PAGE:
Swiss Army Knife
Originally scheduled for September 11
Army Knife has long captured the imagination of the American male.
To have something in your pocket which will handle most of the minor
mechanical emergencies of the day is a nice feeling. The ultimate
expression of this is in the Wenger Grand, the world’s largest Swiss
Army knife. It is 9 inches wide and weighs 2 pounds. It has 87
separate tools. For example:
For the golfer, there is a club face cleaner, divot repair kit and
a shoe spike wrench.
For the bicyclist, there is a tool to tighten your spokes, and in
fact a chain rivet setter.
There is also a laser pointer (no sign of a light saber yet.)
As of this writing, the device may be obtained for a mere
$1300. The pants pocket to hold such a device is extra.
Some people see God like a Swiss Army knife. They have a
problem; they open the particular aspect of God which solves those
problems, and when solved, they put God away — just like folding up
that knife. So we see people going to God asking for these kinds of
People ask for healing — and when healed they say a quick thank you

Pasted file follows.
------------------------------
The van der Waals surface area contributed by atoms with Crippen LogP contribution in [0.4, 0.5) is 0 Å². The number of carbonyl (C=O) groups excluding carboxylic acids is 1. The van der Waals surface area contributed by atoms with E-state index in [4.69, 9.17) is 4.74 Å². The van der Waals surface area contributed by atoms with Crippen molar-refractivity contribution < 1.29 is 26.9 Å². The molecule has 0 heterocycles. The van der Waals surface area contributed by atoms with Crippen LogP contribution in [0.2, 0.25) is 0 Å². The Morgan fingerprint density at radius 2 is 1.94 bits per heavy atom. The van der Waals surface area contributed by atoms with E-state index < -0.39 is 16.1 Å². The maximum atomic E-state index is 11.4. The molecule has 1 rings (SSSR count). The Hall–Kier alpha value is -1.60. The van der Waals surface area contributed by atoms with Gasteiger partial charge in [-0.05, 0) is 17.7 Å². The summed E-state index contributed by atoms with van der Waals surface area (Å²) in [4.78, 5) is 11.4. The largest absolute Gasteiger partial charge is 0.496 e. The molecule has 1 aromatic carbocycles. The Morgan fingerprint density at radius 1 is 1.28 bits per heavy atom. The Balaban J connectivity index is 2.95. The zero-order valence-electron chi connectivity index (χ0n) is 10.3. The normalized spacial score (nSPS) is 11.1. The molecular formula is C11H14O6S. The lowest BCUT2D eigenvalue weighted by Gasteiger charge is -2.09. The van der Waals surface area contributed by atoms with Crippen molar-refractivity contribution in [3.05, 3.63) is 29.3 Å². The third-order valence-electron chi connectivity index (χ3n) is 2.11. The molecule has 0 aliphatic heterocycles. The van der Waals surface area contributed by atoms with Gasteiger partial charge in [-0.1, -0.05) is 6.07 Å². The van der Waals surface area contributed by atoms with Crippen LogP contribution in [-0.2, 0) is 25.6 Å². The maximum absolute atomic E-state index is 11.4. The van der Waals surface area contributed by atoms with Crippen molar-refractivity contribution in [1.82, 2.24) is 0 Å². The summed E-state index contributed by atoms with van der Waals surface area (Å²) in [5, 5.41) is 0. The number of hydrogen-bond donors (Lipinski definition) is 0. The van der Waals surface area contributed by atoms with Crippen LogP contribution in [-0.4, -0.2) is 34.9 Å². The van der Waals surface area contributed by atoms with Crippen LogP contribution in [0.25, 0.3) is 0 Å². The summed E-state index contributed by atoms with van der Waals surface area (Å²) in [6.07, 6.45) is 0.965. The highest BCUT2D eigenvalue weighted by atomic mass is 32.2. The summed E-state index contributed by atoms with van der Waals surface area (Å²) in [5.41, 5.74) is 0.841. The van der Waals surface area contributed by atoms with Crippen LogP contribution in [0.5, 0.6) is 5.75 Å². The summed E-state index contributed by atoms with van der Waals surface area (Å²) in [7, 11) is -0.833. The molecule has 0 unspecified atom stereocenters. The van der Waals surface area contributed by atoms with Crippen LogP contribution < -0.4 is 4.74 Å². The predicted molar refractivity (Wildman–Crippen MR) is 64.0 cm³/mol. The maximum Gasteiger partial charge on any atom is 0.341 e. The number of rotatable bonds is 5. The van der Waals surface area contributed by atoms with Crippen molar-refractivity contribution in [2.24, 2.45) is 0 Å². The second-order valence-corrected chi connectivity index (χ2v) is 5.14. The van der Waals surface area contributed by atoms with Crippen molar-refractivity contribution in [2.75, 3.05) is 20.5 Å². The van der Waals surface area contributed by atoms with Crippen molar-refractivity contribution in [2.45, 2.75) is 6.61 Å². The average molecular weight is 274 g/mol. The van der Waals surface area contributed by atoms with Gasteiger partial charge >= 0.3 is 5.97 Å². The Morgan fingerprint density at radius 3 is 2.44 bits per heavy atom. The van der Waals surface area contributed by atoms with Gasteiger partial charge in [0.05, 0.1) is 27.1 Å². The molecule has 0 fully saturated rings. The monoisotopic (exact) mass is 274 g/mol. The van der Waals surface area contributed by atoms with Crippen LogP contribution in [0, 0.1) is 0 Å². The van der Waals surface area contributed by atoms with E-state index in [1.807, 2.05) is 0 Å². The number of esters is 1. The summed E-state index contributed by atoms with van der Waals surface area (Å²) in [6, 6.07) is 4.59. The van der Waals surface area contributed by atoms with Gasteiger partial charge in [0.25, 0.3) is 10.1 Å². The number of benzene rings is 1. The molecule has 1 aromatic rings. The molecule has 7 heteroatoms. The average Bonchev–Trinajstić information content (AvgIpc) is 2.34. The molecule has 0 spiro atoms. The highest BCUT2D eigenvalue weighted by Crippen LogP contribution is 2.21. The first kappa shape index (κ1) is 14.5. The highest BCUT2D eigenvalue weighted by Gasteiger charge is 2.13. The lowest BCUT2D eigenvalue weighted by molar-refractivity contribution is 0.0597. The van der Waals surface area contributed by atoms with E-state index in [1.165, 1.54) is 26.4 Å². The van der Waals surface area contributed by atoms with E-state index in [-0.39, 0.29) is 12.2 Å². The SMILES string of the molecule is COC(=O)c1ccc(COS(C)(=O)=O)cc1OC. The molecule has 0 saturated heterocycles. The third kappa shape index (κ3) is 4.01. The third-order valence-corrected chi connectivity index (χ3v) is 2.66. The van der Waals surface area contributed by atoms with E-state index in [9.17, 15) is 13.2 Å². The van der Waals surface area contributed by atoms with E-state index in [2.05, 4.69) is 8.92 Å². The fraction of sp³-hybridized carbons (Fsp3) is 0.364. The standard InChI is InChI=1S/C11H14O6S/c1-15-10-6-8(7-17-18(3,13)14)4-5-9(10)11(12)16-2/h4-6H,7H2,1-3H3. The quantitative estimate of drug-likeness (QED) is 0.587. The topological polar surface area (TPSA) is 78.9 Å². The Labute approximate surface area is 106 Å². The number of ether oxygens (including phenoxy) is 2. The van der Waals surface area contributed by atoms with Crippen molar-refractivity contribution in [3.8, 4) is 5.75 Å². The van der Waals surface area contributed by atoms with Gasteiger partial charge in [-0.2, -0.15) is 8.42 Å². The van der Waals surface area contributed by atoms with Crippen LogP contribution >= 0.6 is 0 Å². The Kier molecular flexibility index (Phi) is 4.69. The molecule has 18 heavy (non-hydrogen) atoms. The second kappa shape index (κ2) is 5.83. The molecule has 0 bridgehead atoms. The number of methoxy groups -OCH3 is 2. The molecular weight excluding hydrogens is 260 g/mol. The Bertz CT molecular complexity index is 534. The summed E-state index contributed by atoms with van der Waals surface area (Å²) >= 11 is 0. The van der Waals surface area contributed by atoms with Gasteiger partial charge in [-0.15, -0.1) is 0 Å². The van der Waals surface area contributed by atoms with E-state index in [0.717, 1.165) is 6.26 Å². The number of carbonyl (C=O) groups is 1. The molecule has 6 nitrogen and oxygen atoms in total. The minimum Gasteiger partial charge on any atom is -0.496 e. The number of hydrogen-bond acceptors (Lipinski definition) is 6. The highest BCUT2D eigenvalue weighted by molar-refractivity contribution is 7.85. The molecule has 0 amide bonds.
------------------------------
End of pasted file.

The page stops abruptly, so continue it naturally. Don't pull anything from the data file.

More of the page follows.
and put God back in the closet.
People ask to get out of a financial mess — and that tool goes back
into the knife as quickly as possible.
It takes a little longer, but people also ask God for help with
their family. When God finishes, or appears to, they fold the knife
back and put it in the backpack.
This is idolatry. If you do this, you are treating God like
a collection of tools, and you are thankful for each tool — but do
not recognize the God who really is. You love the tools, but you
don’t want God interfering in your life.
In communion God presents himself to you in a different
light. It is as if he wants to show you the most important thing
about himself: God is love. How does he do this?
In communion, he shows you the real problem in your life — sin. It
may present itself in a variety of ways, but the core problem is
this: all have sinned.
There is only one solution to this, the atonement. God sent his son
to do just that, to pay the price of your sins.
What he asks of you in communion is that you remember the
sacrifice He made on the Cross. Of all the things he could ask you
to memorize, he boils it down to this: he loved this world so much
that he gave his only begotten son so that whoever believes in him
may have eternal life. As you take of communion this morning,
examine yourself and see if you are grateful to the God who is, or
just thankful for your Swiss Army knife.